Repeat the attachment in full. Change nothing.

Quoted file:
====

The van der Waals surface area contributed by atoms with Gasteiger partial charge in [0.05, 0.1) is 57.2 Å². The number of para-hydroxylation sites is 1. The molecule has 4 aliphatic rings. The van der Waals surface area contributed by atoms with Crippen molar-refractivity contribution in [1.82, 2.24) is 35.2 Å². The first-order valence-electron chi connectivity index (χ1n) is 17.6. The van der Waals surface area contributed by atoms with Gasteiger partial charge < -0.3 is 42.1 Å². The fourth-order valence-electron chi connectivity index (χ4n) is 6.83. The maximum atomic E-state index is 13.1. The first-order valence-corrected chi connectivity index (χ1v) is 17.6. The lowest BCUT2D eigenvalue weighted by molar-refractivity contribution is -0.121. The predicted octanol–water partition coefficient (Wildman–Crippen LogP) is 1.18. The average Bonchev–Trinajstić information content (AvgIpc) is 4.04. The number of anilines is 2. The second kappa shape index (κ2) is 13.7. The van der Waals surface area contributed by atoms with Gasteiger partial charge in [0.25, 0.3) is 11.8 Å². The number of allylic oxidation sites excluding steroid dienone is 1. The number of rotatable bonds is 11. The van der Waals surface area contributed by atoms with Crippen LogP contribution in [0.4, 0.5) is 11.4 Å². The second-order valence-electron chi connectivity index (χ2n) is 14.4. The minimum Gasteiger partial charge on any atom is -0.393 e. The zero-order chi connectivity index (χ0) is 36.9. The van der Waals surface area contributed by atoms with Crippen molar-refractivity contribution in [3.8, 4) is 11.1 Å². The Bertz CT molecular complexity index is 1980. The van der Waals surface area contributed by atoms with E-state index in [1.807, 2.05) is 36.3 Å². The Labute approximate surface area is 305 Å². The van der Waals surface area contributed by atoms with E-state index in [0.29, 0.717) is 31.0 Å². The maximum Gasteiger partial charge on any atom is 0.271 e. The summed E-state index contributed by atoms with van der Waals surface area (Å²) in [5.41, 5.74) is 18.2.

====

The van der Waals surface area contributed by atoms with Gasteiger partial charge in [0.05, 0.1) is 57.2 Å². The number of para-hydroxylation sites is 1. The molecule has 4 aliphatic rings. The van der Waals surface area contributed by atoms with Crippen molar-refractivity contribution in [1.82, 2.24) is 35.2 Å². The first-order valence-electron chi connectivity index (χ1n) is 17.6. The van der Waals surface area contributed by atoms with Gasteiger partial charge < -0.3 is 42.1 Å². The fourth-order valence-electron chi connectivity index (χ4n) is 6.83. The maximum atomic E-state index is 13.1. The first-order valence-corrected chi connectivity index (χ1v) is 17.6. The lowest BCUT2D eigenvalue weighted by molar-refractivity contribution is -0.121. The predicted octanol–water partition coefficient (Wildman–Crippen LogP) is 1.18. The average Bonchev–Trinajstić information content (AvgIpc) is 4.04. The number of anilines is 2. The second kappa shape index (κ2) is 13.7. The van der Waals surface area contributed by atoms with Gasteiger partial charge in [0.25, 0.3) is 11.8 Å². The number of allylic oxidation sites excluding steroid dienone is 1. The number of rotatable bonds is 11. The van der Waals surface area contributed by atoms with Crippen LogP contribution in [0.4, 0.5) is 11.4 Å². The second-order valence-electron chi connectivity index (χ2n) is 14.4. The minimum Gasteiger partial charge on any atom is -0.393 e. The zero-order chi connectivity index (χ0) is 36.9. The van der Waals surface area contributed by atoms with Crippen molar-refractivity contribution in [3.8, 4) is 11.1 Å². The Bertz CT molecular complexity index is 1980. The van der Waals surface area contributed by atoms with E-state index in [1.807, 2.05) is 36.3 Å². The Labute approximate surface area is 305 Å². The van der Waals surface area contributed by atoms with E-state index in [0.29, 0.717) is 31.0 Å². The maximum Gasteiger partial charge on any atom is 0.271 e. The summed E-state index contributed by atoms with van der Waals surface area (Å²) in [5.41, 5.74) is 18.2.